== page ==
Rocketman: Astronaut Pete Conrad's Incredible Ride to the Moon and Beyond Hardcover – 3 May 2005
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Top Customer Reviews
That having been said, the innate likability of the man shines through the text. He was clearly not overly impressed with himself and understood his limitations and his humanity. Most of all his self-deprecating humour caught my imagination - a case in point is the plate showing a photo of his self-portrait in the sand. I wasn't previously aware of his personal struggle with dyslexia, which makes his acheivements in the cockpit all the greater and his appointment as an astronaut amazing. I had heard the story of the Mercury selection and Pete's description of the blank rorshach card from another Astronauts biography, however, it was listed as 'rumour'. I wonder if it is fact or posthumous hearsay.
Pete's life was hard, but only in comparison to his origins, many people start in abject poverty and have to struggle, although I do appreciate that his family's fall from wealth galvanised the man into refusing to quit at anything (Mercury selection and the dreaded electronic probe notwithstanding - hey even Braveheart would have said "to hell with this!"). I felt that some parts of the book were necessarily understated, particularly in dealing with the death of his son - it was an almost Forrest Gump moment, "That's all I have to say about that".Read more ›
A great account of a great character.
The book adopts an unusual format by alternating chapters telling his life story and space missions with chapters describing a record-breaking round the world jet flight he was involved in much later in his life. This doesn't work particularly well; further detail of his space career would have made better use of those pages.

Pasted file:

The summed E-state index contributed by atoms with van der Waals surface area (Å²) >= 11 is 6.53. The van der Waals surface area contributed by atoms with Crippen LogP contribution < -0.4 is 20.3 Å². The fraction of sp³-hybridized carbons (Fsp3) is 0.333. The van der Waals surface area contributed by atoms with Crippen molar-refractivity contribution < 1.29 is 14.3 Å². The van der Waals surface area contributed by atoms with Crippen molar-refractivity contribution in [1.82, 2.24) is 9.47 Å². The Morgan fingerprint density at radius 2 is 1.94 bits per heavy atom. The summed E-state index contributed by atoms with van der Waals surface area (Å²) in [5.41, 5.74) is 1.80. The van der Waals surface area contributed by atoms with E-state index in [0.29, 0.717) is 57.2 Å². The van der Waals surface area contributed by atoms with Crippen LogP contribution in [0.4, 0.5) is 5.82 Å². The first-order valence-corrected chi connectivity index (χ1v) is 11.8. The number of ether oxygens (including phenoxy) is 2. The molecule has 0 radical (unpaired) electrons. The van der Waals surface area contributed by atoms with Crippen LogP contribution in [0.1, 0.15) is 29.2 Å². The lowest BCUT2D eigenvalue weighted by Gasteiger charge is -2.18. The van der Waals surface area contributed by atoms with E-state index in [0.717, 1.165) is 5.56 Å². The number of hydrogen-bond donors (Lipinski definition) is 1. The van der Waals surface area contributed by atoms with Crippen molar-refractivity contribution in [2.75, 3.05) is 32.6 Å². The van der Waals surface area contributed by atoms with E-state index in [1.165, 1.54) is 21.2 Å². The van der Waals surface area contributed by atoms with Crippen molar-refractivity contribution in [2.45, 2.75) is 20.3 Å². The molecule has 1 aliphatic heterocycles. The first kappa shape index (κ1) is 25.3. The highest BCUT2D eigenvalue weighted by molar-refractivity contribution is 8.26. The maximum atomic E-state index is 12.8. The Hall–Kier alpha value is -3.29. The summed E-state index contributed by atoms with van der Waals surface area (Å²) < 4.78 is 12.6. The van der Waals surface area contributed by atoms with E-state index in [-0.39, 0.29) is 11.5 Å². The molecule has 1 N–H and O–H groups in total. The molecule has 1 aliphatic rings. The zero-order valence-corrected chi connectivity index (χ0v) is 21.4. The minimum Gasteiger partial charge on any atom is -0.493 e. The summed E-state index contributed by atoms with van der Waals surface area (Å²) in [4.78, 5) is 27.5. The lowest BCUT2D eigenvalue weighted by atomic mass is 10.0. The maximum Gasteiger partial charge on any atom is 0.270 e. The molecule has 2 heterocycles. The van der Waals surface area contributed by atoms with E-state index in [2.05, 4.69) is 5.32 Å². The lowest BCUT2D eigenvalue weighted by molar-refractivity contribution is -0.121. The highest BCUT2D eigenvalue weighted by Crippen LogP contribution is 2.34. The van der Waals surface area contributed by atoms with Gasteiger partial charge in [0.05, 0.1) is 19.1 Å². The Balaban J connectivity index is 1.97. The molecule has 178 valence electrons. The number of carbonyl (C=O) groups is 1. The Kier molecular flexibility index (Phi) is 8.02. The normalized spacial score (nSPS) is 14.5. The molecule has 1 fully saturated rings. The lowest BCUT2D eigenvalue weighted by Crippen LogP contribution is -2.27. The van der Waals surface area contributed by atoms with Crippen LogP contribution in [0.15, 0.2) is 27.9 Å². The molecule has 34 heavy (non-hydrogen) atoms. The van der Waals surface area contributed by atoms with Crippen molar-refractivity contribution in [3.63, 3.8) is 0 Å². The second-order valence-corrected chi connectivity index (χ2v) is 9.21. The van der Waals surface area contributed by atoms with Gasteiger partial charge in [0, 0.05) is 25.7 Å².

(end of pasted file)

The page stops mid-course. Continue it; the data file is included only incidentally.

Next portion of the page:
Any posthumous biography like this will raise questions as to the authenticity of quotes and detail of conversations, but I for one started the book knowing little other than the fact that he commanded Apollo 12 but ended it thinking what a great guy.
Conrad knew his share of sadness. The pages dealing with the death of his son bring a lump to your throat, but the other tragedy is that the genuine good guy revealed by this book is no longer with us to tell his own tale.
All-in-all a very poor biography of one of the most colourful and potentially accessible characters in involved in the Space programme-and alas it's likely to be all we, the general public, will have specifically of the late, great Charles 'Pete' Conrad Jr.
Most Recent Customer Reviews
The man who coined 'sounds dangerous, count me in!' The ultimate pilot and required reading for anybody looking to fly military tidayPublished 6 months ago
This is one of the slightest books on Apollo astronauts. If feels like it skirts over a lot, there's not much meat on the bones. Read morePublished 17 months ago by Robert J Mitchell
Of the many books written of 60s NASA endeavours, this truly stands out. You get to know a great deal about Pete Conrad and his amazing 'rides' in incredibly complex machinery, not... Read morePublished on 20 May 2014 by Terry S
I really wanted this to be a good book; but I was disappointed. Like a couple of the other reviews of this book, I found the narrative style the author uses awkward and... Read morePublished on 1 July 2007 by Peter Turner
Having read about the Apollo 12 relationships elsewhere (Chalkin, Moondust, and especially Al Bean's book*) I dived into this book hoping to hear more of the most likeable man in... Read morePublished on 8 July 2006 by Mr. G. Dobson
Pete Conrad's life as the most colourful astronaut of the Gemini/Apollo/Skylab era provides enough material alone for a marvellous book, (the only one who lived up to the... Read morePublished on 3 Jun. 2006 by a reader from Dorset